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Propogating Carol Mackie daphne


Messages posted to thread:

From:Date:Zone:
Diane30-Sep-03 10:45 AM EST 6   
Glen30-Sep-03 08:41 PM EST 7   
Diane05-Oct-03 04:29 PM EST 6   
Patricia 07-Apr-04 06:37 PM EST 5   
Patricia 07-Apr-04 06:37 PM EST 5   


Subject: Propogating Carol Mackie daphne
From: Diane
Zone: 6
Date: 30-Sep-03 10:45 AM EST

I have a large, thriving Carol Mackie daphne that is getting too large for its space beside a path. I would rather create some new plants rather than just prune it. Has anyone done this (successfully)?


Subject: RE: Propogating Carol Mackie daphne
From: Glen
Zone: 7
Date: 30-Sep-03 08:41 PM EST

Diane-tho daphne isn't one I've done personally, I have heard that most or all daphne are quite easy to propagate, usually 100%.

The cuttings should be done in summer, stuck in a peat/sand mix in a shady spot with a poly tent over them to keep it humid. They generally root in a couple months.

Maybe somebody else has first hand experience, but I would certainly give it a try. I just have trouble keeping them alive in the landscape here!

Glen


Subject: RE: Propogating Carol Mackie daphne
From: Diane
Zone: 6
Date: 05-Oct-03 04:29 PM EST

Thanks Glen; I'll give it a try. It's the only daphne that I've had any luck with but boy have I had luck! Diane


Subject: RE: Propogating Carol Mackie daphne
From: Patricia (iris1@rogers.com)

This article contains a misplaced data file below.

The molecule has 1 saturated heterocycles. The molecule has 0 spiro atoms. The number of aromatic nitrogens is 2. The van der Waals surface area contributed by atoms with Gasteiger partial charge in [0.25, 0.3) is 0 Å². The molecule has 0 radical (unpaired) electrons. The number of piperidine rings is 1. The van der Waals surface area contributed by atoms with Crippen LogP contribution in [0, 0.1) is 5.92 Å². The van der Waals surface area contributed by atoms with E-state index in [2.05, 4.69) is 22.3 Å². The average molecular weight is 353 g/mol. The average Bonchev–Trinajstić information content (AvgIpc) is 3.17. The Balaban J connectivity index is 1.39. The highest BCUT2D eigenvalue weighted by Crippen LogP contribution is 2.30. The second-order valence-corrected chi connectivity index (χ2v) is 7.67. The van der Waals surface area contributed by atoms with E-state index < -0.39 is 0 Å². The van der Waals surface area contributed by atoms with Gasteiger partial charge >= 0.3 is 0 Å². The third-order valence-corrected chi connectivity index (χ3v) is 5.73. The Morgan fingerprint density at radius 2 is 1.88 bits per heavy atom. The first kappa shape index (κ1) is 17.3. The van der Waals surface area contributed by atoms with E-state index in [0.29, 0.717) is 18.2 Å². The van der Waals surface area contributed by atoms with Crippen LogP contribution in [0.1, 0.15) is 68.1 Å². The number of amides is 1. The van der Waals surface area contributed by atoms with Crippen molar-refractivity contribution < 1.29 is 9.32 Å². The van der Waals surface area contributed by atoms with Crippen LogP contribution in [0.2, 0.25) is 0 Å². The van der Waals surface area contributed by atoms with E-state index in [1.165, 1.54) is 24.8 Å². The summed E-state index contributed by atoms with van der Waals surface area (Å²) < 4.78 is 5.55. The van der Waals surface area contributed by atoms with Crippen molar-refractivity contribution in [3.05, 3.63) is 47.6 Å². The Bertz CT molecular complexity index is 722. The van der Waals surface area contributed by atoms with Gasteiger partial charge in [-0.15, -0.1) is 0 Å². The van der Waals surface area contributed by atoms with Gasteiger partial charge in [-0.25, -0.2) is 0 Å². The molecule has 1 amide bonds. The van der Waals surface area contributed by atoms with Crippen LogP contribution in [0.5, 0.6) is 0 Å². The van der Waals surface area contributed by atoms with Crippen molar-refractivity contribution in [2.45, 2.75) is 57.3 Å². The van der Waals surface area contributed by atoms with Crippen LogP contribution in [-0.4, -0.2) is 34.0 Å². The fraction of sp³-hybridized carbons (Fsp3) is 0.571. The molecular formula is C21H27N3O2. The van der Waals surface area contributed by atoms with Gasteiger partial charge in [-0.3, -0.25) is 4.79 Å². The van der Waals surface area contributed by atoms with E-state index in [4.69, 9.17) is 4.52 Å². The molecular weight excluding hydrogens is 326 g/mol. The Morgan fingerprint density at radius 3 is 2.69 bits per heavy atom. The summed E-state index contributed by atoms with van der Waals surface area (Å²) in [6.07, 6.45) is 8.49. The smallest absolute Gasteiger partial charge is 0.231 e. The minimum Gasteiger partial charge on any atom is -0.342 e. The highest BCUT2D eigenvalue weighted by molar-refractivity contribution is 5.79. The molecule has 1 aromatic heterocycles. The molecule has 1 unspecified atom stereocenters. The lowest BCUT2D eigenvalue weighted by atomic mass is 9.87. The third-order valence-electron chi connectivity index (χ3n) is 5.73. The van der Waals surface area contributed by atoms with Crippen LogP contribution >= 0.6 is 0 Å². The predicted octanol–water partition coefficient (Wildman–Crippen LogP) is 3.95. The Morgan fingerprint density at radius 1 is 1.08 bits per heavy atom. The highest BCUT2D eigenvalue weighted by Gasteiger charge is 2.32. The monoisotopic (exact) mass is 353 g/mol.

Zone: 5
Date: 07-Apr-04 06:37 PM EST

I have a book called Plants Plus by George Seddon and Andrew Bicknell. It suggests two methods of propagating daphne: 1. semi-ripe cuttings late in summer, planted in half peat, half sand, winter these little plants in a garden frame outdoors or 2. layering - select a branch close to the ground, make a slanting cut half-way through the stem, about 12 inches from the tip. Wedge the cut open with a wooden matchstick. Pin down the cut section and cover with soil. Use a piece of bamboo cane to support the tip of the branch upwards, so the plant grown up and not sideways. Sever the new plant from its parent the following spring. I would tend to try this second method, rather than the first, which is fussy. The wintering part sounds hard to do in Zone 6. Good luck - some people tell me that Daphne is a very difficult plant to grow, and you seem to be doing well with it.


Subject: RE: Propogating Carol Mackie daphne
From: Patricia (iris1@rogers.com)
Zone: 5
Date: 07-Apr-04 06:37 PM EST

I have a book called Plants Plus by George Seddon and Andrew Bicknell. It suggests two methods of propagating daphne: 1. semi-ripe cuttings late in summer, planted in half peat, half sand, winter these little plants in a garden frame outdoors or 2. layering - select a branch close to the ground, make a slanting cut half-way through the stem, about 12 inches from the tip. Wedge the cut open with a wooden matchstick. Pin down the cut section and cover with soil. Use a piece of bamboo cane to support the tip of the branch upwards, so the plant grown up and not sideways. Sever the new plant from its parent the following spring. I would tend to try this second method, rather than the first, which is fussy. The wintering part sounds hard to do in Zone 6. Good luck - some people tell me that Daphne is a very difficult plant to grow, and you seem to be doing well with it.


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